It said, “Be your own hero today.”

I said, “Huh?”

“Be your own hero today.  Get up!”

As I lay there, pondering The Voice, I realized it was right.  I really *should* Be My Own Hero.  It woke me up because I started thinking about what that meant to me.  I realized that it meant at that moment to get my booty out of bed RIGHT NOW so that I wouldn’t be rushing and/or late to work.  As I went though my morning routine I reflected on this thought a bit more.  What if we all were our own heroes every day?

It’s a tough thing for moms to do sometimes, to put our needs first, but we all know (whether we’ve embraced this or not yet is another story) that to take good care of everyone else, we need to take good care of ourselves.

We should all make at least one self-heroic decision per day.  Think about it; we do so many heroic things for our families every day.  The day-to-day stuff helps make our world go ’round.  Fixing dinner, fixing boo-boos, making beds, making cookies, running errands, running forgotten homework to school.  All those little things mean a lot.

A little thing can mean a lot for you, too.  My 10 extra minutes helped me begin my day with a whole lot less stress.  I feel much more accomplished and less frazzled. When I start my day “behind”, it takes a while before I feel caught up.

So, I think you should be your own hero today, whatever that means.  Maybe its reading scriptures or having a prayer in the morning.  Maybe its a Cherry Coke from Sonic in the afternoon.  Maybe its cleaning out a drawer, or one shelf of the fridge. Everyone is different and everyone has different things that give you a boost.

Be your own hero.  Because you matter.

Where’s MY Alice?

Posted on

As a kid growing up in the late 70s and early 80s, I watched a *little* TV.  Ok, more like quite a bit, since I was home after school on my own for a couple hours.  I got to know quite a few families:  the Drummonds, Mork and Mindy, the girls from The Facts of Life, the Cleavers, and of course, the Bradys.

The Brady Bunch was a show that spoke to me of what a family should be like.  They were equally matched in age and gender (very convenient), they were super supportive of each other, and they did fun stuff together.  I was an only child of divorced parents and I thought this would be “the life”:  sharing a bedroom with my sisters, fighting over the bathroom with my brothers (brothers!), having the occasional sudsy dog run through the house, and living in a beautiful big (impeccably neat) house.  And they were always clean!  Six kids, always clean.  Remember how hard they had to try to get dirty for that commercial they were making?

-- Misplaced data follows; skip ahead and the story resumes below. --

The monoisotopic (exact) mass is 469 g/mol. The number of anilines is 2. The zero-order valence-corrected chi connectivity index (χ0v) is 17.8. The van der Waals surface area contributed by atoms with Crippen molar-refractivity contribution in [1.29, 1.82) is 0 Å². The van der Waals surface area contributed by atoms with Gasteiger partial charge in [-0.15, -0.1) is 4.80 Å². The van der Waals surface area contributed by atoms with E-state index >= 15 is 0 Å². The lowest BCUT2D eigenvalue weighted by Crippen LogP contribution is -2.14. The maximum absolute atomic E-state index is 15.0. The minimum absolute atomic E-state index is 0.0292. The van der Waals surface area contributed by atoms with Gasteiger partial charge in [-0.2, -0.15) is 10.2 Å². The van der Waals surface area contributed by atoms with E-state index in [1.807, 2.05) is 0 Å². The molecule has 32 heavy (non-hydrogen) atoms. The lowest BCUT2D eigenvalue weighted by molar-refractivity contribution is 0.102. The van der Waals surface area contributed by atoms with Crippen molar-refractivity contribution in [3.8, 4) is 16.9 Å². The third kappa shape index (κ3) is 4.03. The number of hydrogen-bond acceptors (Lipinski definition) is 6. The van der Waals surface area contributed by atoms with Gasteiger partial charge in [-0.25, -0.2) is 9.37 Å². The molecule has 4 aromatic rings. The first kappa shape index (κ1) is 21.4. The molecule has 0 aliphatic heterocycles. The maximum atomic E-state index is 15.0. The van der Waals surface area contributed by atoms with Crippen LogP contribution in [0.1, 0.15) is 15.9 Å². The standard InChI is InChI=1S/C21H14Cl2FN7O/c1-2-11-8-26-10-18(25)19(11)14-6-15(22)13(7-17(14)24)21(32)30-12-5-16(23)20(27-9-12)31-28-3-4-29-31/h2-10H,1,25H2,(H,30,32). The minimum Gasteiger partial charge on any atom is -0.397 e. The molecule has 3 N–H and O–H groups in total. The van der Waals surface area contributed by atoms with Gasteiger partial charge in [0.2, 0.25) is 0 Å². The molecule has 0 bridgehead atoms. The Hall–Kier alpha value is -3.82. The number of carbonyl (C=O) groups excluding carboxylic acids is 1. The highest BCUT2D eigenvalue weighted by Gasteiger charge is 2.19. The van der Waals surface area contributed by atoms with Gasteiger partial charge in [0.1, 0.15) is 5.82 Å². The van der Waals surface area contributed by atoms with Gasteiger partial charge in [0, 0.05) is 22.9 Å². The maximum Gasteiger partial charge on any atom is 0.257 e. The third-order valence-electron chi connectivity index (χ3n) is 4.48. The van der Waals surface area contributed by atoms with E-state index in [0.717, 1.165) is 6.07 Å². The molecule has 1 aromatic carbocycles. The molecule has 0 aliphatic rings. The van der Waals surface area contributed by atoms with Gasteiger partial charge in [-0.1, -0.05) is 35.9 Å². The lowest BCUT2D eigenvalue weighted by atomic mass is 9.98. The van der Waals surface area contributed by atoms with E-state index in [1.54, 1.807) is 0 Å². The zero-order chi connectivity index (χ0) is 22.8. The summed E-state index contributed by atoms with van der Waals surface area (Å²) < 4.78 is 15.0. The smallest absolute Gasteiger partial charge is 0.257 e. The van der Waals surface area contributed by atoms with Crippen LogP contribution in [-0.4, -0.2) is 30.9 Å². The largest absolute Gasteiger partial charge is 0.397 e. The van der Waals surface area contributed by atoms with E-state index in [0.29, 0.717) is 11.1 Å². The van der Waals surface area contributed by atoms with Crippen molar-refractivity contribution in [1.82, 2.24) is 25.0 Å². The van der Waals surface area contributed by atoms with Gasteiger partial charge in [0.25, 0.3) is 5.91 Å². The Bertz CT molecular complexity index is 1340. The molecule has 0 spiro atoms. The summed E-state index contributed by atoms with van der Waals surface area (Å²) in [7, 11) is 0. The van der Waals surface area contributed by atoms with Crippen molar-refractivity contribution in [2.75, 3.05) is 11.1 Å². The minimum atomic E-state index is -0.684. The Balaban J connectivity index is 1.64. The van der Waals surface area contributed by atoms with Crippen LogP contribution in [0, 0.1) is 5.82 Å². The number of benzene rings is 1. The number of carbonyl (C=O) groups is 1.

I loved the way Mrs. Brady (out of respect, I still can’t call her Carol) was so put together and always had everything under control.  Of course, she did have Alice.   Alice was the perfect mother’s helper; remember how she and Mrs. Brady would pack the lunches together in the morning and send the kids off to school?  They worked alongside each other to keep that home running smoothly.  I thought everyone needed an Alice.

Guess what?  Now, as a working mother of 4, I still think everyone (ok, at least I) needs an Alice.  I know of few moms (and dads) who would turn down an offer for an Alice.

Picture Mrs. Brady.  Her hair and makeup is done, her dress is neat and stain-free.  Heck, she’s smiling!  I mean, do I *ever* look like this when my hubby comes home?  She’s smiling because she’s happy to see her husband at the end of the day, and my guess is that it’s not so she can run off to Target for an “errand” as an excuse to turn the kids over to him for an hour.  She’s not exhausted, in sweats, with remnants of dinner clinging to her stretched out old t-shirt.  She has Alice.

My grandiose dream is that if I had an Alice, I, too, would be able to glide from task to task effortlessly, never ruffled.  My home would always be company-ready, with homemade goodies for whoever happened to stop by.  I wouldn’t be doing the Frantic Fifteen before a friend came over.  My kids would have clean, folded laundry IN THEIR DRESSERS AND CLOSETS and not have to look on the coffee table for an outfit.  I would have energy to have a meaningful conversation *wink, wink* with my husband in the evenings.  Everything would be perfect.  PERFECT, I tell you.

So, anybody have a spare Alice laying around?

Theme Song

Posted on

Here’s the story of a busy mommy

With a penchant for a Sonic Cherry Coke

The girl has hair of gold, like her father

The boys have brown, no joke.

Here’s the story, of a real nice daddy,

Who is busy with a business of his own,

He works so very hard, every day,

And always helps at home.

And the life they have at times, it can be hectic

But they all try to get everything done.

That these two, would have a pretty big family

Is the way they choose to have their home.